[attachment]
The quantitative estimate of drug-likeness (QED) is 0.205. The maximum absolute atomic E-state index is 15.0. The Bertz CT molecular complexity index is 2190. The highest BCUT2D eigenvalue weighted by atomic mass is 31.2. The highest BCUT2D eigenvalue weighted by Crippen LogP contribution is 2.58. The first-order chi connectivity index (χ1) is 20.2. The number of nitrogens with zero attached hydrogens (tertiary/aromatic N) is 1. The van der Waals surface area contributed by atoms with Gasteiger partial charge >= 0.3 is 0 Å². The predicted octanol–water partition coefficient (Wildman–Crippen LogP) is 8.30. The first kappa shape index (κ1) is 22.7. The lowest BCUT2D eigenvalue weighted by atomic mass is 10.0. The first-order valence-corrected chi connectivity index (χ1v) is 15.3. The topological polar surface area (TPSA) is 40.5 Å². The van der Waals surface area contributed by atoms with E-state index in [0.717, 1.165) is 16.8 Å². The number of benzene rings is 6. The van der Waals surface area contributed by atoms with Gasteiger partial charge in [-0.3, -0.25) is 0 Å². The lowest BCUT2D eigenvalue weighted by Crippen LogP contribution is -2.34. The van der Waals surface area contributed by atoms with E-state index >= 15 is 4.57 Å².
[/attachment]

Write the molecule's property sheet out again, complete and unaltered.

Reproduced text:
The quantitative estimate of drug-likeness (QED) is 0.205. The maximum absolute atomic E-state index is 15.0. The Bertz CT molecular complexity index is 2190. The highest BCUT2D eigenvalue weighted by atomic mass is 31.2. The highest BCUT2D eigenvalue weighted by Crippen LogP contribution is 2.58. The first-order chi connectivity index (χ1) is 20.2. The number of nitrogens with zero attached hydrogens (tertiary/aromatic N) is 1. The van der Waals surface area contributed by atoms with Gasteiger partial charge >= 0.3 is 0 Å². The predicted octanol–water partition coefficient (Wildman–Crippen LogP) is 8.30. The first kappa shape index (κ1) is 22.7. The lowest BCUT2D eigenvalue weighted by atomic mass is 10.0. The first-order valence-corrected chi connectivity index (χ1v) is 15.3. The topological polar surface area (TPSA) is 40.5 Å². The van der Waals surface area contributed by atoms with E-state index in [0.717, 1.165) is 16.8 Å². The number of benzene rings is 6. The van der Waals surface area contributed by atoms with Gasteiger partial charge in [-0.3, -0.25) is 0 Å². The lowest BCUT2D eigenvalue weighted by Crippen LogP contribution is -2.34. The van der Waals surface area contributed by atoms with E-state index >= 15 is 4.57 Å².